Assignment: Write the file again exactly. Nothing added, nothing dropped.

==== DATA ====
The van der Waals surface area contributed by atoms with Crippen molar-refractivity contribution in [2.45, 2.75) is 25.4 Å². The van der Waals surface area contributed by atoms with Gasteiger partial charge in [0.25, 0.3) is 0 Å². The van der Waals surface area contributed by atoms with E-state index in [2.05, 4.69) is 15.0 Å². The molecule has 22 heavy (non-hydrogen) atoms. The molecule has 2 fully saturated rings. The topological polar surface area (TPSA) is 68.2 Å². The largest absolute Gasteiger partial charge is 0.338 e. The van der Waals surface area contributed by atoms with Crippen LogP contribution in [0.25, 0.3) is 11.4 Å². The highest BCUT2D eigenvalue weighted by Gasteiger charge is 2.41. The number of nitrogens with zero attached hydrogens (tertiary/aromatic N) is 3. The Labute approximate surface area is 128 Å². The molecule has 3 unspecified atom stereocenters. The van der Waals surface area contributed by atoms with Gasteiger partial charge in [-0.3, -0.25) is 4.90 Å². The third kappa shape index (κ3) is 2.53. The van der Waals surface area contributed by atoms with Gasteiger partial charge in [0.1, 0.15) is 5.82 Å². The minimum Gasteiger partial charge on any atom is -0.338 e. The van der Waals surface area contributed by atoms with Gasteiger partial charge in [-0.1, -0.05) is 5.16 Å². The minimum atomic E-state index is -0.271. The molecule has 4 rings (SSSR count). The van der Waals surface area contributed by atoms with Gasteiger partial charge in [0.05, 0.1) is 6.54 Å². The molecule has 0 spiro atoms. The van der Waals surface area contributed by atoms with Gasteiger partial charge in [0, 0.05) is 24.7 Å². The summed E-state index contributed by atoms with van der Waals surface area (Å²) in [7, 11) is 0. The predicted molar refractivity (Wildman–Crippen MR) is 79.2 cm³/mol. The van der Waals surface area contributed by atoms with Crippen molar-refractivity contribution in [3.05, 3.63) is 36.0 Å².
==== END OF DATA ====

The van der Waals surface area contributed by atoms with Crippen molar-refractivity contribution in [2.45, 2.75) is 25.4 Å². The van der Waals surface area contributed by atoms with Gasteiger partial charge in [0.25, 0.3) is 0 Å². The van der Waals surface area contributed by atoms with E-state index in [2.05, 4.69) is 15.0 Å². The molecule has 22 heavy (non-hydrogen) atoms. The molecule has 2 fully saturated rings. The topological polar surface area (TPSA) is 68.2 Å². The largest absolute Gasteiger partial charge is 0.338 e. The van der Waals surface area contributed by atoms with Crippen LogP contribution in [0.25, 0.3) is 11.4 Å². The highest BCUT2D eigenvalue weighted by Gasteiger charge is 2.41. The number of nitrogens with zero attached hydrogens (tertiary/aromatic N) is 3. The Labute approximate surface area is 128 Å². The molecule has 3 unspecified atom stereocenters. The van der Waals surface area contributed by atoms with Gasteiger partial charge in [-0.3, -0.25) is 4.90 Å². The third kappa shape index (κ3) is 2.53. The van der Waals surface area contributed by atoms with Gasteiger partial charge in [0.1, 0.15) is 5.82 Å². The minimum Gasteiger partial charge on any atom is -0.338 e. The van der Waals surface area contributed by atoms with Gasteiger partial charge in [-0.1, -0.05) is 5.16 Å². The minimum atomic E-state index is -0.271. The molecule has 4 rings (SSSR count). The van der Waals surface area contributed by atoms with Gasteiger partial charge in [0.05, 0.1) is 6.54 Å². The molecule has 0 spiro atoms. The van der Waals surface area contributed by atoms with Gasteiger partial charge in [0, 0.05) is 24.7 Å². The summed E-state index contributed by atoms with van der Waals surface area (Å²) in [7, 11) is 0. The predicted molar refractivity (Wildman–Crippen MR) is 79.2 cm³/mol. The van der Waals surface area contributed by atoms with Crippen molar-refractivity contribution in [3.05, 3.63) is 36.0 Å².